MS should just fire their marketing department to start with... they are the ones that keep pushing multiple versions of stuff....

Yes, and then they should buy Apple's marketing department out so we have ads that bash the competition and don't actually tell us anything about the product being advertised.

-Spenser

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Ayepecks
You must have missed the irony of applying a high-end name to your your low-end product.

Starbucks' smallest size is "tall"

Vista's most low-end version is "premium"

See the strangeness in that now?

I'm sorry, but why does a naming system matter in the context I was using it?

If you have something that's "premium"... don't you think "ultimate" would be a step up from that? How on earth does the naming scheme matter. You clearly were only attempting to make a silly point out of my post because I thought Premium should have been the starting point of Vista and Basic shouldn't have existed.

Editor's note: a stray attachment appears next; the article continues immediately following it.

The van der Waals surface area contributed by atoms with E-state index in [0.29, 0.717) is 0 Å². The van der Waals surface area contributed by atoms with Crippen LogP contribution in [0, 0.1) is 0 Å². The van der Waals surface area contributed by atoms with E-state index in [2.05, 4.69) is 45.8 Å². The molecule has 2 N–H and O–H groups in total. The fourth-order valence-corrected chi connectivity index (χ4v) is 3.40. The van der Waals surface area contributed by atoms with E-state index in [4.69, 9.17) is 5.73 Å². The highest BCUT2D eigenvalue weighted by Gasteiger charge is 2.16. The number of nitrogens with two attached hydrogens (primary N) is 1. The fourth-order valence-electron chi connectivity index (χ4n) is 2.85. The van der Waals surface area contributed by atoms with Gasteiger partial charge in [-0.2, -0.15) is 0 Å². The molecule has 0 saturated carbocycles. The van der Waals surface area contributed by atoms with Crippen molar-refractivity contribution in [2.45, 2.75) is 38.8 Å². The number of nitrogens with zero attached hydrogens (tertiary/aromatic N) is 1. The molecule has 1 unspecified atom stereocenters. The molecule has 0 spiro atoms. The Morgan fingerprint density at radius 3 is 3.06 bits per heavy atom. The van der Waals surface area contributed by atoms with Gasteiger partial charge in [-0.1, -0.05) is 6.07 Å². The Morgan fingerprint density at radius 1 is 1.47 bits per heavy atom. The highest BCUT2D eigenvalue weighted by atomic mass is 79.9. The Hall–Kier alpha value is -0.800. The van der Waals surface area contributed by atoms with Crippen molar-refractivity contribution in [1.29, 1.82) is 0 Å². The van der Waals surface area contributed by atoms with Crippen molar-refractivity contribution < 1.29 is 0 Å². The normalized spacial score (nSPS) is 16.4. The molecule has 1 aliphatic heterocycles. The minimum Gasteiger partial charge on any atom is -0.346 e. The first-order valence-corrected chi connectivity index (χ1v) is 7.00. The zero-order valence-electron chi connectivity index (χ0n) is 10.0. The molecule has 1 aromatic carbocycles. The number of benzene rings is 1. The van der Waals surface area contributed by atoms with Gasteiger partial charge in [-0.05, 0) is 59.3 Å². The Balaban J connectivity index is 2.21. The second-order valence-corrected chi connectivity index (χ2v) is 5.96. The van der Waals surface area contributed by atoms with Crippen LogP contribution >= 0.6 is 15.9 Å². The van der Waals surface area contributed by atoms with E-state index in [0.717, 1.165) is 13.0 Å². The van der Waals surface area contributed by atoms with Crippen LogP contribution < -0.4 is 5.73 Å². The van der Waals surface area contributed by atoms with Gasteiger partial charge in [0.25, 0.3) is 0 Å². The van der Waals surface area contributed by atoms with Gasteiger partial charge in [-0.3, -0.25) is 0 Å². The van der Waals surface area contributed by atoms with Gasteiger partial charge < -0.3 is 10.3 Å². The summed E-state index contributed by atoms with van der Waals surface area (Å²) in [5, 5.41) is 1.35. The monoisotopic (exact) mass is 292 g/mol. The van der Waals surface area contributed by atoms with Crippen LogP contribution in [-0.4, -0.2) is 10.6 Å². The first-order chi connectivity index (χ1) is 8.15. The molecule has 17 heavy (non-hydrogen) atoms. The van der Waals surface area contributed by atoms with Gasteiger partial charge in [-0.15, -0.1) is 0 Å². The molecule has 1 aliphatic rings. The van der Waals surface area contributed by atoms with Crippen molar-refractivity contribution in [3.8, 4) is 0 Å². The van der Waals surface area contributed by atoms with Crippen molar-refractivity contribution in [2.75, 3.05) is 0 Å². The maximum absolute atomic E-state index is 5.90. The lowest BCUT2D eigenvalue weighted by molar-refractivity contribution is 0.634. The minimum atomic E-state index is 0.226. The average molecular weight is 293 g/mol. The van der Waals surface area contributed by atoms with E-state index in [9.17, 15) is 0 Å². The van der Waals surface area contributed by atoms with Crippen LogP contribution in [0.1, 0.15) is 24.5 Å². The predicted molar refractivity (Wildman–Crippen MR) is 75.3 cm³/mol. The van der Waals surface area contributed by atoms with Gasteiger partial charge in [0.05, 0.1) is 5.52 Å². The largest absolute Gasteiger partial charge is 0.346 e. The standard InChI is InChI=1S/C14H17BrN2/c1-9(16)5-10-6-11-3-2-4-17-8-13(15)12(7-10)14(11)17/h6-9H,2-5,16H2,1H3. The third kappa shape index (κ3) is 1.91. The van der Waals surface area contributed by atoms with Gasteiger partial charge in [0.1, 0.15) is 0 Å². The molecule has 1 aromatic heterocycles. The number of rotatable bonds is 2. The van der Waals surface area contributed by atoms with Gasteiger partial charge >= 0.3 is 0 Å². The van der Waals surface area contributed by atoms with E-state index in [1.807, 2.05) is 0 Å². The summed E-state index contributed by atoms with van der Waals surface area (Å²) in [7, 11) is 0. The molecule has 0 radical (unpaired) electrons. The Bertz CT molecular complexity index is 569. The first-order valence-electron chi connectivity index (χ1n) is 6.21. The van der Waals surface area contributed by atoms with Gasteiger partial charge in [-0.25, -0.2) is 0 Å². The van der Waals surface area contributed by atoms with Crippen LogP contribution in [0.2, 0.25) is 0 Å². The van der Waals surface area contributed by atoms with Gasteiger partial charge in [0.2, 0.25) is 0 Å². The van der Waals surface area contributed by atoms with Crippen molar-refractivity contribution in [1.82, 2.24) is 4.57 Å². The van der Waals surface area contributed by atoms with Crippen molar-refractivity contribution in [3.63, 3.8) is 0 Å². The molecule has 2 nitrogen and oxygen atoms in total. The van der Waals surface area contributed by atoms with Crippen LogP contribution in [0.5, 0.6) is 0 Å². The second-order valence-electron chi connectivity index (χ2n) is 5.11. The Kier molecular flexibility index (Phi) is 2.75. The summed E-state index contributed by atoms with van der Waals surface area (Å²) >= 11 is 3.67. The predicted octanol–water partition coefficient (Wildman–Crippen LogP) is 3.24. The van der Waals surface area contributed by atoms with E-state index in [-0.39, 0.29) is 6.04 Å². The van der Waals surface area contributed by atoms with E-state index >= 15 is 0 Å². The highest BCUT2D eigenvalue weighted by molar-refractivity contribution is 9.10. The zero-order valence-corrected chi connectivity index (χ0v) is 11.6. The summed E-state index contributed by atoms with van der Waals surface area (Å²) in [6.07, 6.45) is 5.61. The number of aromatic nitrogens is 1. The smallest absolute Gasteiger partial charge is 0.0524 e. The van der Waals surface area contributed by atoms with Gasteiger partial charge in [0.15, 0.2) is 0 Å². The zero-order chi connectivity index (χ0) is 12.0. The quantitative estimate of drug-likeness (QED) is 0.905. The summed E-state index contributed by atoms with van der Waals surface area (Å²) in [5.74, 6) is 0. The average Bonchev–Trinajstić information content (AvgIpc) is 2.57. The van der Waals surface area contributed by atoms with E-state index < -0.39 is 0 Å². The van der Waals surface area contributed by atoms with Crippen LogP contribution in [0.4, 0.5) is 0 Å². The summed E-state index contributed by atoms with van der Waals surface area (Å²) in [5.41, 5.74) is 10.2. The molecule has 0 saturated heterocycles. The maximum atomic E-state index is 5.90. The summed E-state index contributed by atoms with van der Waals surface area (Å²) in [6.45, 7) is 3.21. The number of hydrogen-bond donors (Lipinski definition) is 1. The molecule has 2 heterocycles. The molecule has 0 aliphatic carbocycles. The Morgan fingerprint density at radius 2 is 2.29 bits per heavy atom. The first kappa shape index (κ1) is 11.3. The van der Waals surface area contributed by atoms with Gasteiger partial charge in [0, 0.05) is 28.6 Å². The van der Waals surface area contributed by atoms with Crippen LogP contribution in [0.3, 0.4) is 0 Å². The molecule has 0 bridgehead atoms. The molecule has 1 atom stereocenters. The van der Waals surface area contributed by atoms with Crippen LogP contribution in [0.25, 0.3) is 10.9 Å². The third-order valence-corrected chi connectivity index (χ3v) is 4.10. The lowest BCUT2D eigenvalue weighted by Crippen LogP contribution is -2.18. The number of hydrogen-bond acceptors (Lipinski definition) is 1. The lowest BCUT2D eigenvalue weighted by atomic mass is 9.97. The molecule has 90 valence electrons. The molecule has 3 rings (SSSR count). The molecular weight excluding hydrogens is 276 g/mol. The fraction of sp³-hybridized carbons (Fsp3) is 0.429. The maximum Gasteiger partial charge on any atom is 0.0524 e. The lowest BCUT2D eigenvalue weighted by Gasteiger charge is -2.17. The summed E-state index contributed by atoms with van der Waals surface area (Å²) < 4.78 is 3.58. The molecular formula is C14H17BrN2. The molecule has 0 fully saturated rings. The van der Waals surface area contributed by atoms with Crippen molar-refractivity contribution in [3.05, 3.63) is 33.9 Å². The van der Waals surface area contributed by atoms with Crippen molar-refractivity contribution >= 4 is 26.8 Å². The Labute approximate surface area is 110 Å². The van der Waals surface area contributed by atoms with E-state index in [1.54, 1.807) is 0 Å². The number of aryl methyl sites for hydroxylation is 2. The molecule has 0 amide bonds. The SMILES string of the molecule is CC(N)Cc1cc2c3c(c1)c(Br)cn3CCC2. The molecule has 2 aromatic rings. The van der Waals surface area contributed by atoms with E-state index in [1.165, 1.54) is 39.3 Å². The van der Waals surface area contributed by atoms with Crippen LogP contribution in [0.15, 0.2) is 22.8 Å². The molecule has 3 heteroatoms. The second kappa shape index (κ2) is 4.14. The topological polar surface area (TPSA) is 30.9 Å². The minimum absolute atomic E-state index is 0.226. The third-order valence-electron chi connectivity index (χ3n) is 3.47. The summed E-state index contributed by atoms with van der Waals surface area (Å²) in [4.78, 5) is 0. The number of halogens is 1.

Nowhere did I even imply that the names should stay the same or anything like that. Please don't construe my post as being something it's clearly not.

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Mr. Gibs
Did you forget about "if the price is right". I just said that.

And you just said before that they should sell vista for 200usd.....which is...wait for it....omfg the price for vista home premium!

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toadeater

They should just have two versions. WinME II & WinME II Professional. :p

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Miuku.
Yes, and then they should buy Apple's marketing department out so we have ads that bash the competition and don't actually tell us anything about the product being advertised.

At least they have the decency to sell only one product instead of spreading whether you get the "Blackjack" into the Home or the Ultimate version.